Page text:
I just finished reading Evan Nesterak’s Behavioral Scientist interview with Wharton organizational psychologist Adam Grant about his new book, Think Again: The Power of Knowing What You Don’t Know. Grant discussed an interaction he had with Danny Kahneman that has given me much to think about.
After a talk Grant gave, Kahneman, who was in the audience, came up to him afterward and said, “That was wonderful. I was wrong.” Grant found the reaction unexpected. Upon later inquiring what Kahneman meant by that, Kahneman replied (Grant’s paraphrase), “No one enjoys being wrong, but I do enjoy having been wrong, because it means I am now less wrong than I was before.”
I was immediately reminded of an email I received from a student from a recent course. After receiving a lower-than-typical score on an assignment, she emailed me to thank me for the explanation of a particular concept in the rubric. She was glad she got that concept wrong because now she understands the concept much better than she did before. Like Kahneman, she “enjoy[ed] having been wrong, because it means [she is] now less wrong than [she] was before.” Since this is not the kind of email I usually receive from students, I wrote her back, and asked how she came to take that view. She said when she first went to college years ago, that was most certainly not her attitude. Instead, her primary reaction to being wrong was to be defensive. It was after she dropped out of school she realized how much her defensiveness kept her from learning. In her job, she started seeing that every time she was wrong, she learned something new, so she started seeing being wrong as a good thing. Being wrong is evidence of learning. And it was with that attitude that she came back to college. You may not be surprised to learn that she earned an A in the course.
Again, Adam Grant paraphrasing Danny Kahneman, “Finding out that I was wrong is the only way I’m sure that I’ve learned anything. Otherwise, I’m just going around and living in a world that’s dominated by confirmation bias, or desirability bias. And I’m just affirming the things I already think I know.” What helps is that, as Grant reports, Kahneman separates himself from his ideas. Ideas are just ideas, not who he is. Ideas are easy to ditch; our identity is not.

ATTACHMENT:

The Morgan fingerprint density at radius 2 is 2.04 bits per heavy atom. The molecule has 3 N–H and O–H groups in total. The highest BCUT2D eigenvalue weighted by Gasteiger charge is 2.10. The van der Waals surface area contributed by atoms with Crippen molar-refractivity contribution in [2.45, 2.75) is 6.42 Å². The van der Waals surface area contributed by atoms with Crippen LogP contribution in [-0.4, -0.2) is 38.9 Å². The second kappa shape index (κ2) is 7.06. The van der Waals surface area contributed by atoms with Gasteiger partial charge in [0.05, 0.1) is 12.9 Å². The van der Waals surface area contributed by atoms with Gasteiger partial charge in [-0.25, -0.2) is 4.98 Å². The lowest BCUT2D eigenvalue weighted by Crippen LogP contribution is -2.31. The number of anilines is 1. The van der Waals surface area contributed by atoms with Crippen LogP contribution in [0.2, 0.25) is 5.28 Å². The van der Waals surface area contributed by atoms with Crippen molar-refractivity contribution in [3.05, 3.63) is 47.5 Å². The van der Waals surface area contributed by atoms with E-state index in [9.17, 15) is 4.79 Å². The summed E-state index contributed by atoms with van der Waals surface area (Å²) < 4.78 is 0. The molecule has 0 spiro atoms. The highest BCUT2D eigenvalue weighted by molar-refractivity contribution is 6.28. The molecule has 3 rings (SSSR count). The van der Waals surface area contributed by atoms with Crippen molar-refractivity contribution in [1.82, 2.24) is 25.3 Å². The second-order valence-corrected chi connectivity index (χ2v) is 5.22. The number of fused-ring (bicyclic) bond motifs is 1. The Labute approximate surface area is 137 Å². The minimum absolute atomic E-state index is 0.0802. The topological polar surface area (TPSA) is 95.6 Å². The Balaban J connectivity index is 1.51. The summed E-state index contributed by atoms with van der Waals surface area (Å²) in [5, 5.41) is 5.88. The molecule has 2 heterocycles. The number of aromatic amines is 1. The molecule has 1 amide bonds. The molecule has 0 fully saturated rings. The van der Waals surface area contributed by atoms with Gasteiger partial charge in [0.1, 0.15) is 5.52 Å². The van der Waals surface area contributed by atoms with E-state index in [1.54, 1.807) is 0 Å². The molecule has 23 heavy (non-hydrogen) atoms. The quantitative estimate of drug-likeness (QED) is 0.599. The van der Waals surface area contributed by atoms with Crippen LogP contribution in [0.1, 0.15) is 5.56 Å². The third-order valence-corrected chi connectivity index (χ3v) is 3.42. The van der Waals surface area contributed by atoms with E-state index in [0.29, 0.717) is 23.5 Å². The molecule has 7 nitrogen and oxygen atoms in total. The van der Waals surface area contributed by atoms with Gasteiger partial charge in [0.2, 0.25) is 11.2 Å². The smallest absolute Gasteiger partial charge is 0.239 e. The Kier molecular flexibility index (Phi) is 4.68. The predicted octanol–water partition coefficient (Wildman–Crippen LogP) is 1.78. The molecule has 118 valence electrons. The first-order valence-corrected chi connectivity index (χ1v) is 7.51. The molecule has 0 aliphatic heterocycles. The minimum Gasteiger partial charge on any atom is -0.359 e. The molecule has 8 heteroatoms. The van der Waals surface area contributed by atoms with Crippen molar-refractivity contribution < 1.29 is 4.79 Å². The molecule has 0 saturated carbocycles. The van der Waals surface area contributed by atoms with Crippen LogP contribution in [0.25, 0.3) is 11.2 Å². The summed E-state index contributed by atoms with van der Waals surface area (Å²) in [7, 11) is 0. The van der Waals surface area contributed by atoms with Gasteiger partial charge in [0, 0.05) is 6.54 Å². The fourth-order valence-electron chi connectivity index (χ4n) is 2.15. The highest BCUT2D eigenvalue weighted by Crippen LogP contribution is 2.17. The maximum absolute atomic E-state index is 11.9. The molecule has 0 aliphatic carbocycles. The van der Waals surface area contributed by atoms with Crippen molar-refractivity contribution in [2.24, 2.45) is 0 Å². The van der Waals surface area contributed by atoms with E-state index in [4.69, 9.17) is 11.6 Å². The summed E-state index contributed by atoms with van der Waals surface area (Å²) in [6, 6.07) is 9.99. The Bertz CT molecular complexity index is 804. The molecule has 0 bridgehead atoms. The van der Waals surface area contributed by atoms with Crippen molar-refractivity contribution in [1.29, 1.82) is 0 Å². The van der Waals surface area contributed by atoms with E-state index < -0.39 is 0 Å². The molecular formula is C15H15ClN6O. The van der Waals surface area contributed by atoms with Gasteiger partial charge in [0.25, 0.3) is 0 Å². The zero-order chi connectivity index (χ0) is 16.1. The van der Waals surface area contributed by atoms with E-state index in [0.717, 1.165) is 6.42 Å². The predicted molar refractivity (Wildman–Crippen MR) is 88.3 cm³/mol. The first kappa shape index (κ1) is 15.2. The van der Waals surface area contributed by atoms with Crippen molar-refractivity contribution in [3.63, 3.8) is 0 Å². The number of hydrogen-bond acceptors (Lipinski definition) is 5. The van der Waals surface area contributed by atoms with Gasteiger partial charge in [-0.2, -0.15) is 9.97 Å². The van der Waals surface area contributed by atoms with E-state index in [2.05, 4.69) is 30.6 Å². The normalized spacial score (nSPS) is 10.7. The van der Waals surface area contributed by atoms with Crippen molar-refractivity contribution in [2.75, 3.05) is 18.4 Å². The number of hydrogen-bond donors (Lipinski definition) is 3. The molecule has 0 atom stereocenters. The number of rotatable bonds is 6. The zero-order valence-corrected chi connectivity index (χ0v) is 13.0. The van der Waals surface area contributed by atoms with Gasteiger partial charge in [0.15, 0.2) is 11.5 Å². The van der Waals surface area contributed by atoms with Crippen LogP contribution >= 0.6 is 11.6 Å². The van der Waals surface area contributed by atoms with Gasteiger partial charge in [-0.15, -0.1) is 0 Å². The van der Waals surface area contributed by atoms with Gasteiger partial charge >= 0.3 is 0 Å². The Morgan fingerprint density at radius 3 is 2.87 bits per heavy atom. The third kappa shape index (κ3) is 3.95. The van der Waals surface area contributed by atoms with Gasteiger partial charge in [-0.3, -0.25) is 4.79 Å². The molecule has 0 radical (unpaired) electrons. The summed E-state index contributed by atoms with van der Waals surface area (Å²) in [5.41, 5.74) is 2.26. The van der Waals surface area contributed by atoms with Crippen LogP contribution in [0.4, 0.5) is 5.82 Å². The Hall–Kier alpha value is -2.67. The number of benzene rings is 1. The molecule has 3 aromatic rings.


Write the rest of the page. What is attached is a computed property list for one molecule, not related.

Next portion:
Early in my career, I learned that it was freeing to say, “I don’t know.” I teach a lot of Intro Psych. Students can come up with a lot of questions about people and why we do what we do. While I know more now about psychology than I did then, I still don’t know everything. Heck, our science of psychology does not know everything. My identity as a psychology instructor was not wrapped up in knowing absolutely everything about psychology. As a bonus, saying “I don’t know” made it easier for students to trust me when I did respond to a question with something that I knew. Or was pretty sure I knew.
Next, I learned that it was freeing to say, “I don’t know, but I would guess…” and then provide my guess, while also sharing my thinking about why I was guessing that. I love this kind of thinking on my feet. And, by pulling in content previously covered in the course, previewing content coming up, and content not covered in the course, students get to see how different areas of psychology are connected – or, rather, could be connected if my guess is correct.
If a particularly motivated student did some research into the question, and reported back a different answer, I got practice is saying, “Thanks! I was wrong.” In recent years, I’ve gotten more comfortable saying that. I can’t say that I’m to the point of embracing “wrong” like my student and Danny Kahneman are, but I’m closer than I used to be.
Psychologist Paul Meehl was renowned for telling his students near the beginning of a course that half of what he was going to tell them was wrong; he just didn’t know which half. That’s science. With every study, we learn where our ideas are wrong, which ideas need to change. For Danny Kahneman, learning where he is wrong is just another data point. Talk about the scientific attitude!
Now the million dollar question. While I can work on reframing my own thoughts around being wrong and what it means to be wrong, how can I help my students do that same important reframing? While it’s important for learning, it’s much bigger than that. Kahneman has it exactly right—when we can admit we are wrong, confirmation bias, belief perseverance, <insert just about any bias>, cognitive dissonance all disappear. If those who believed the rhetoric of QAnon could say, “I was wrong,” like Lekka Perron has done, imagine how freeing it would be for them.
Perhaps the best way to help our students see being wrong as learning something new is to model it ourselves. “I believed X, but the preponderance of the evidence points to Y. I was wrong, and now I’m less wrong than I was before.”
Source: macmillan psych community